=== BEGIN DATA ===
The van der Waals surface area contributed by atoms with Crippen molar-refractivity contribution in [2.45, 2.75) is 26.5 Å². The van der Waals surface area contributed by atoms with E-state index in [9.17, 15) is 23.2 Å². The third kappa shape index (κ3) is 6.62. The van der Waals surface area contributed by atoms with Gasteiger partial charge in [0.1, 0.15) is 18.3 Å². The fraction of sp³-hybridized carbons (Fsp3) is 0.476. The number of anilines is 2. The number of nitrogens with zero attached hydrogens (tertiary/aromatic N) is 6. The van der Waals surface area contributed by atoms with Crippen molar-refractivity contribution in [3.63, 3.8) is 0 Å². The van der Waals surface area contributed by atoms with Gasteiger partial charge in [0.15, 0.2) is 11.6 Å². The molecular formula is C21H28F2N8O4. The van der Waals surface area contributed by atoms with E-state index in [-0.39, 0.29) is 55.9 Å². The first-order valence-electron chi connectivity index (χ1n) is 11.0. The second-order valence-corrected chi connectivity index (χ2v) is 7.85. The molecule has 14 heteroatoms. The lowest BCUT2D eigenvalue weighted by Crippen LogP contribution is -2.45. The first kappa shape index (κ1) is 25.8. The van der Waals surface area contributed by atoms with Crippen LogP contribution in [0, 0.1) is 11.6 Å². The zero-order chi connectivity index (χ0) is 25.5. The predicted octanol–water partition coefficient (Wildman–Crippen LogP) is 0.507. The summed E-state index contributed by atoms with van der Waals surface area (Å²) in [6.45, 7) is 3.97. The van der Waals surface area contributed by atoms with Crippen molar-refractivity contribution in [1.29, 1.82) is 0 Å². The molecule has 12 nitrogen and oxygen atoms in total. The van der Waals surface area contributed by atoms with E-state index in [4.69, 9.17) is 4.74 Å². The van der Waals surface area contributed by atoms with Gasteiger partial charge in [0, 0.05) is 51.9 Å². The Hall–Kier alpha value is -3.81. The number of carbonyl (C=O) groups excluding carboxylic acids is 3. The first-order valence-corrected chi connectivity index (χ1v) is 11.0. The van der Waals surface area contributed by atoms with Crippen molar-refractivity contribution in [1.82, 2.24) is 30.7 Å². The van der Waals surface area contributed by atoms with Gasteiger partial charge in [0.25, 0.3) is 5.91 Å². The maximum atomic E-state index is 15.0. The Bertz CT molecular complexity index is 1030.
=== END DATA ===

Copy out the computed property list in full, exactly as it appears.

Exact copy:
The van der Waals surface area contributed by atoms with Crippen molar-refractivity contribution in [2.45, 2.75) is 26.5 Å². The van der Waals surface area contributed by atoms with E-state index in [9.17, 15) is 23.2 Å². The third kappa shape index (κ3) is 6.62. The van der Waals surface area contributed by atoms with Gasteiger partial charge in [0.1, 0.15) is 18.3 Å². The fraction of sp³-hybridized carbons (Fsp3) is 0.476. The number of anilines is 2. The number of nitrogens with zero attached hydrogens (tertiary/aromatic N) is 6. The van der Waals surface area contributed by atoms with Crippen molar-refractivity contribution in [3.63, 3.8) is 0 Å². The van der Waals surface area contributed by atoms with Gasteiger partial charge in [0.15, 0.2) is 11.6 Å². The molecular formula is C21H28F2N8O4. The van der Waals surface area contributed by atoms with E-state index in [-0.39, 0.29) is 55.9 Å². The first-order valence-electron chi connectivity index (χ1n) is 11.0. The second-order valence-corrected chi connectivity index (χ2v) is 7.85. The molecule has 14 heteroatoms. The lowest BCUT2D eigenvalue weighted by Crippen LogP contribution is -2.45. The first kappa shape index (κ1) is 25.8. The van der Waals surface area contributed by atoms with Crippen LogP contribution in [0, 0.1) is 11.6 Å². The zero-order chi connectivity index (χ0) is 25.5. The predicted octanol–water partition coefficient (Wildman–Crippen LogP) is 0.507. The summed E-state index contributed by atoms with van der Waals surface area (Å²) in [6.45, 7) is 3.97. The van der Waals surface area contributed by atoms with Crippen molar-refractivity contribution in [1.29, 1.82) is 0 Å². The molecule has 12 nitrogen and oxygen atoms in total. The van der Waals surface area contributed by atoms with E-state index in [4.69, 9.17) is 4.74 Å². The van der Waals surface area contributed by atoms with Gasteiger partial charge in [0, 0.05) is 51.9 Å². The Hall–Kier alpha value is -3.81. The number of carbonyl (C=O) groups excluding carboxylic acids is 3. The first-order valence-corrected chi connectivity index (χ1v) is 11.0. The van der Waals surface area contributed by atoms with Crippen molar-refractivity contribution in [1.82, 2.24) is 30.7 Å². The van der Waals surface area contributed by atoms with Gasteiger partial charge in [0.25, 0.3) is 5.91 Å². The maximum atomic E-state index is 15.0. The Bertz CT molecular complexity index is 1030.